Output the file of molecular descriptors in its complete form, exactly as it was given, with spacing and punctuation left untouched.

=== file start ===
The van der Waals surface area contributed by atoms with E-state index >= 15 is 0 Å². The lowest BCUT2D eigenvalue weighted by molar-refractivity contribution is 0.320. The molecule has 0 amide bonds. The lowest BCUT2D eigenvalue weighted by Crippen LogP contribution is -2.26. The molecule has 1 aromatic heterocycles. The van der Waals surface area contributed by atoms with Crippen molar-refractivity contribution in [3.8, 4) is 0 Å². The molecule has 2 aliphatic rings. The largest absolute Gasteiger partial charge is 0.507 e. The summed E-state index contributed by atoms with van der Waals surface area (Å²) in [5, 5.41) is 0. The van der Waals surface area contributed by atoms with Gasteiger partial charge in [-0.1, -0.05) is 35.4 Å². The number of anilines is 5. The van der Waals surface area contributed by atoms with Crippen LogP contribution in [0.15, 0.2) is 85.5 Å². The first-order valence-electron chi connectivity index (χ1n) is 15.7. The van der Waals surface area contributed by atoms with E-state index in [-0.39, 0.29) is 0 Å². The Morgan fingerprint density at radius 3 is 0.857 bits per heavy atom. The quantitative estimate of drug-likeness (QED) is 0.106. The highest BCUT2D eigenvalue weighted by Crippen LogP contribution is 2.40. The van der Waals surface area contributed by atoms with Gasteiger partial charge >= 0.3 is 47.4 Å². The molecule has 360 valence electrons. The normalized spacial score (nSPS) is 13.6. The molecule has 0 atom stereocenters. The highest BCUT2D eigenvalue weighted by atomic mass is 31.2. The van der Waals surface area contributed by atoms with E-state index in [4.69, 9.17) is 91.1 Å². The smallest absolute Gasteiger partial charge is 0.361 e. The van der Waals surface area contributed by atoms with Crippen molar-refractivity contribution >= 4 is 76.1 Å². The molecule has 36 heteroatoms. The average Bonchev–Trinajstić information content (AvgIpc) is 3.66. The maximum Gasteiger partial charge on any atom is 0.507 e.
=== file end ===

The van der Waals surface area contributed by atoms with E-state index >= 15 is 0 Å². The lowest BCUT2D eigenvalue weighted by molar-refractivity contribution is 0.320. The molecule has 0 amide bonds. The lowest BCUT2D eigenvalue weighted by Crippen LogP contribution is -2.26. The molecule has 1 aromatic heterocycles. The van der Waals surface area contributed by atoms with Crippen molar-refractivity contribution in [3.8, 4) is 0 Å². The molecule has 2 aliphatic rings. The largest absolute Gasteiger partial charge is 0.507 e. The summed E-state index contributed by atoms with van der Waals surface area (Å²) in [5, 5.41) is 0. The van der Waals surface area contributed by atoms with Gasteiger partial charge in [-0.1, -0.05) is 35.4 Å². The number of anilines is 5. The van der Waals surface area contributed by atoms with Crippen LogP contribution in [0.15, 0.2) is 85.5 Å². The first-order valence-electron chi connectivity index (χ1n) is 15.7. The van der Waals surface area contributed by atoms with E-state index in [-0.39, 0.29) is 0 Å². The Morgan fingerprint density at radius 3 is 0.857 bits per heavy atom. The quantitative estimate of drug-likeness (QED) is 0.106. The highest BCUT2D eigenvalue weighted by Crippen LogP contribution is 2.40. The van der Waals surface area contributed by atoms with Gasteiger partial charge >= 0.3 is 47.4 Å². The molecule has 360 valence electrons. The normalized spacial score (nSPS) is 13.6. The molecule has 0 atom stereocenters. The highest BCUT2D eigenvalue weighted by atomic mass is 31.2. The van der Waals surface area contributed by atoms with E-state index in [4.69, 9.17) is 91.1 Å². The smallest absolute Gasteiger partial charge is 0.361 e. The van der Waals surface area contributed by atoms with Crippen molar-refractivity contribution >= 4 is 76.1 Å². The molecule has 36 heteroatoms. The average Bonchev–Trinajstić information content (AvgIpc) is 3.66. The maximum Gasteiger partial charge on any atom is 0.507 e.